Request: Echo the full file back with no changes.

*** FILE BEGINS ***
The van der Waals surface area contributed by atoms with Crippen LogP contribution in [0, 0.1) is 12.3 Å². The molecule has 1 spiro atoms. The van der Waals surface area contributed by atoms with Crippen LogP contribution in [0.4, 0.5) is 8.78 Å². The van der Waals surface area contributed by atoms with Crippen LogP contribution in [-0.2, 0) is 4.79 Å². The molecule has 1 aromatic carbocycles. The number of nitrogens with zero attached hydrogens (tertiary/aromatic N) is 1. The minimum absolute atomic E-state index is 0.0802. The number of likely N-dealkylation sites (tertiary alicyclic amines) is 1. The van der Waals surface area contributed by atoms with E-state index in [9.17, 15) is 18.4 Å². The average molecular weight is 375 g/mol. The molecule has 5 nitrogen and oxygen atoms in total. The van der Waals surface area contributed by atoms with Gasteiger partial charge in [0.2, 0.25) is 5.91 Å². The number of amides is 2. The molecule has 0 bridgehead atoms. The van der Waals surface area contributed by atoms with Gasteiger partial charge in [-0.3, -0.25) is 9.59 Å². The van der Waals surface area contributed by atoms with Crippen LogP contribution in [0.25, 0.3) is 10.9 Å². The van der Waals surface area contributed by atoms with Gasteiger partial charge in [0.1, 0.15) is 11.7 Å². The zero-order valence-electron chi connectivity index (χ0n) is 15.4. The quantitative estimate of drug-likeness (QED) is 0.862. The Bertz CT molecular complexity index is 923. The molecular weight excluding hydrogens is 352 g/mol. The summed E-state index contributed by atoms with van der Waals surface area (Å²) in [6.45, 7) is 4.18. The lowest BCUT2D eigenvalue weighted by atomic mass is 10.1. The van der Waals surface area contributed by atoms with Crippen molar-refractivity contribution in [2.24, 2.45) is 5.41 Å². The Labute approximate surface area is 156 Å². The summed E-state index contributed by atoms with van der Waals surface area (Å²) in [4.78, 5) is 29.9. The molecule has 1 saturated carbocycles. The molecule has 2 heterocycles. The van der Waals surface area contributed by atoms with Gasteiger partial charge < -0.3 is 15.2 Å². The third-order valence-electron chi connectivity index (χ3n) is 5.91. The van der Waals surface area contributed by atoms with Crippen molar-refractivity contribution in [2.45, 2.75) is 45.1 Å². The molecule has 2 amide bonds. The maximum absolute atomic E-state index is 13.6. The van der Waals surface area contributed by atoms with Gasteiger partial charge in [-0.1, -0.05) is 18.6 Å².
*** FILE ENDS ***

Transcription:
The van der Waals surface area contributed by atoms with Crippen LogP contribution in [0, 0.1) is 12.3 Å². The molecule has 1 spiro atoms. The van der Waals surface area contributed by atoms with Crippen LogP contribution in [0.4, 0.5) is 8.78 Å². The van der Waals surface area contributed by atoms with Crippen LogP contribution in [-0.2, 0) is 4.79 Å². The molecule has 1 aromatic carbocycles. The number of nitrogens with zero attached hydrogens (tertiary/aromatic N) is 1. The minimum absolute atomic E-state index is 0.0802. The number of likely N-dealkylation sites (tertiary alicyclic amines) is 1. The van der Waals surface area contributed by atoms with E-state index in [9.17, 15) is 18.4 Å². The average molecular weight is 375 g/mol. The molecule has 5 nitrogen and oxygen atoms in total. The van der Waals surface area contributed by atoms with Gasteiger partial charge in [0.2, 0.25) is 5.91 Å². The number of amides is 2. The molecule has 0 bridgehead atoms. The van der Waals surface area contributed by atoms with Gasteiger partial charge in [-0.3, -0.25) is 9.59 Å². The van der Waals surface area contributed by atoms with Crippen LogP contribution in [0.25, 0.3) is 10.9 Å². The van der Waals surface area contributed by atoms with Gasteiger partial charge in [0.1, 0.15) is 11.7 Å². The zero-order valence-electron chi connectivity index (χ0n) is 15.4. The quantitative estimate of drug-likeness (QED) is 0.862. The Bertz CT molecular complexity index is 923. The molecular weight excluding hydrogens is 352 g/mol. The summed E-state index contributed by atoms with van der Waals surface area (Å²) in [6.45, 7) is 4.18. The lowest BCUT2D eigenvalue weighted by atomic mass is 10.1. The van der Waals surface area contributed by atoms with Crippen molar-refractivity contribution in [2.24, 2.45) is 5.41 Å². The Labute approximate surface area is 156 Å². The summed E-state index contributed by atoms with van der Waals surface area (Å²) in [4.78, 5) is 29.9. The molecule has 1 saturated carbocycles. The molecule has 2 heterocycles. The van der Waals surface area contributed by atoms with Gasteiger partial charge < -0.3 is 15.2 Å². The third-order valence-electron chi connectivity index (χ3n) is 5.91. The van der Waals surface area contributed by atoms with Crippen molar-refractivity contribution in [2.45, 2.75) is 45.1 Å². The molecule has 2 amide bonds. The maximum absolute atomic E-state index is 13.6. The van der Waals surface area contributed by atoms with Gasteiger partial charge in [-0.1, -0.05) is 18.6 Å².